Then another invasion of Earth threatens. German intellectuals would now probably write an open letter advising Heath to let murder, looting and mistreatment do nothing, so that the bloodthirsty aliens can quickly reach their goals and a dictated peace can be quickly established.

But keeping still is not Heath Huston’s thing, and so he shoots, stabs and beats his way through various types of aliens, even traveling through time to save his son (and mankind with him) after all. And these are just the first ten issues of the US series “Fear Agent”, which originally contained 31 issues.

Author Rick Remender created the series in 2005 with the two artists Tony Moore and Jerome Opena, who took turns drawing chapters. His stated goal was to create a science fiction story like in the 1950s, when the Cold War was raging and humanity feared invasion and nuclear attack.

Today we are facing similar international upheavals: we are again observing a battle between social systems and the fear of a nuclear attack is more real than it has been for a long time. “Fear Agent” is the comic of the moment.

The Ludwigsburg publishing house Cross Cult shows a good feeling for relevant genre material at the right time and has published the complete series in three stylish hardcover editions as a German licensed edition.

Now the encore appears: In the booklets of the US original edition, short bonus stories were printed in the back part, with which various other comic creators got the opportunity to draw their interpretation of the Fear Agent. These “Tales of the Fear Agent” have now been brought together in all their diversity in the fourth volume.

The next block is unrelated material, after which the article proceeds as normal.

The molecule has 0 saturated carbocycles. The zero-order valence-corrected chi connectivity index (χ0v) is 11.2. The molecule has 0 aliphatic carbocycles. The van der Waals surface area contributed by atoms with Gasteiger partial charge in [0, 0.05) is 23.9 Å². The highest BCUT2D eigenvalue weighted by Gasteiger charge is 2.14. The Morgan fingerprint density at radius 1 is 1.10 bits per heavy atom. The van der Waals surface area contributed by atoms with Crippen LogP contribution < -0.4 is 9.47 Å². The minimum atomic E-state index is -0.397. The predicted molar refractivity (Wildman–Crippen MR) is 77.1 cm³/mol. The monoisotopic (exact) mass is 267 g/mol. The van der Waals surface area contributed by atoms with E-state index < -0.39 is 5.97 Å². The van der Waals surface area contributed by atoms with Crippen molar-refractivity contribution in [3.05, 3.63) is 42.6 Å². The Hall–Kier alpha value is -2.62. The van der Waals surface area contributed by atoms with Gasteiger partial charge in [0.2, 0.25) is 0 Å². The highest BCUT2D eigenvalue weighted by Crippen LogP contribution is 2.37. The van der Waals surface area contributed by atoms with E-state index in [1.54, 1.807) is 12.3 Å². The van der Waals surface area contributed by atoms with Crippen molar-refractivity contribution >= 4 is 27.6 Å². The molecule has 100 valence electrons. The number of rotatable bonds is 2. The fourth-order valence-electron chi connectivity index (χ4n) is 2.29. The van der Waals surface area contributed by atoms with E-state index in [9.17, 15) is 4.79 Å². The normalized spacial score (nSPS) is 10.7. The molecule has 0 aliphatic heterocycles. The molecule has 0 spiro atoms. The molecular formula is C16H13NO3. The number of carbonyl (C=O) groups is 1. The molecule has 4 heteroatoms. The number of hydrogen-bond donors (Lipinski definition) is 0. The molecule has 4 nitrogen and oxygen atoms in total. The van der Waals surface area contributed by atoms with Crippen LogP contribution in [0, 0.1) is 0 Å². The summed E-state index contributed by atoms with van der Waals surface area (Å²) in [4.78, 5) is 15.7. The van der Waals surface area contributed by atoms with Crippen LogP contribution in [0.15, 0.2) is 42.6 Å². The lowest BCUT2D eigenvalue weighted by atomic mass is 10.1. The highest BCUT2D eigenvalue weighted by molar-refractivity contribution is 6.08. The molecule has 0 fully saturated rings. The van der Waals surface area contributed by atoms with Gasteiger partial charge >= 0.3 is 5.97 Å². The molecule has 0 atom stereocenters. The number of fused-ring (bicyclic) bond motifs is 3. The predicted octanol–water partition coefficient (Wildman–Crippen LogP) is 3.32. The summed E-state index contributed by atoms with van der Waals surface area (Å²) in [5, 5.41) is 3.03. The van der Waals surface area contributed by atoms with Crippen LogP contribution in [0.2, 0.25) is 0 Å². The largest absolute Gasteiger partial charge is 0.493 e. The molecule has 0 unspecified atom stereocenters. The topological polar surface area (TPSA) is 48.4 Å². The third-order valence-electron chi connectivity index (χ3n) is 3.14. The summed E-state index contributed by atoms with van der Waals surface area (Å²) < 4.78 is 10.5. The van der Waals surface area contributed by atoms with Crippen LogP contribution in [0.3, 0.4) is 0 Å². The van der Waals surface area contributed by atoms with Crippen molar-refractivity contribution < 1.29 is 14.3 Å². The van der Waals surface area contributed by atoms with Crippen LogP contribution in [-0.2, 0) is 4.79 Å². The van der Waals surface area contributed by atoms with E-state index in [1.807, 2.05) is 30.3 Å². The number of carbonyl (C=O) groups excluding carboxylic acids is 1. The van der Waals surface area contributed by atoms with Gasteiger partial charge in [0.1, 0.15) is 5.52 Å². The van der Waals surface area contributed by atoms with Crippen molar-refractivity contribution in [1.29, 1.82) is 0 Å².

The 50’s show up in “Fear Agent” not only in the plot, but also in the retro-futuristic designs. You can see in every space suit and every rocket that the creators have studied their Wally Wood, this grand master of classic science fiction comics, extensively.

This is particularly evident in Tales of the Fear Agent, as the short stories add a pulpy quality that was deferred in the main story in favor of the world and time spanning plot.

Heath has to deal with all kinds of giant worms on his jobs, with slimy monster cockroaches, bloodthirsty giant ticks, flesh-eating maggots. And although he’s mainly chasing the fastest possible money (and the next redeeming high), he still does the right thing every now and then.

For example, in one of the stories, Heath chooses not to kill monster spider eggs in his body, instead allowing the eight-legged brood to hatch at the risk of his own life. They may be gross, but they’re kids!

In “A Dirty Job” he is supposed to kill the murderer of a mine owner, but finds out on site that the alien miners have to slave under slave-like conditions and instead joins their anti-capitalist freedom struggle.

The different drawing styles of the volume are also wonderfully diverse. Here, various talents of American indie comics come together.

The aforementioned Spider story was drawn by Italian-born and later naturalized Francesco Francavilla early in his US career in 2006. He’s now one of the most prolific horror artists in the States (e.g. he set zombies on the venerable character Archie in ‘Afterlife with Archie’), and it’s a pleasure to rediscover some of his early work.

“A Dirty Job”, on the other hand, was created by Steve Mannion, who is largely unknown in this country and who has repeatedly inspired me with his super-pulpy “Fearless Dawn” US magazines (most recently even in a crossover with Hellboy).

This densely and pointedly drawn seven-page miniature is his first comic that was also published in Germany. it was about time! This is where the great advantages of the episodic comic come into play: diverse in content, crisp in form.

“Fear Agent” manages the balancing act between humor and thoughtfulness in an exemplary manner and even has cathartic potential for readers who are looking for a temporary distraction from world events.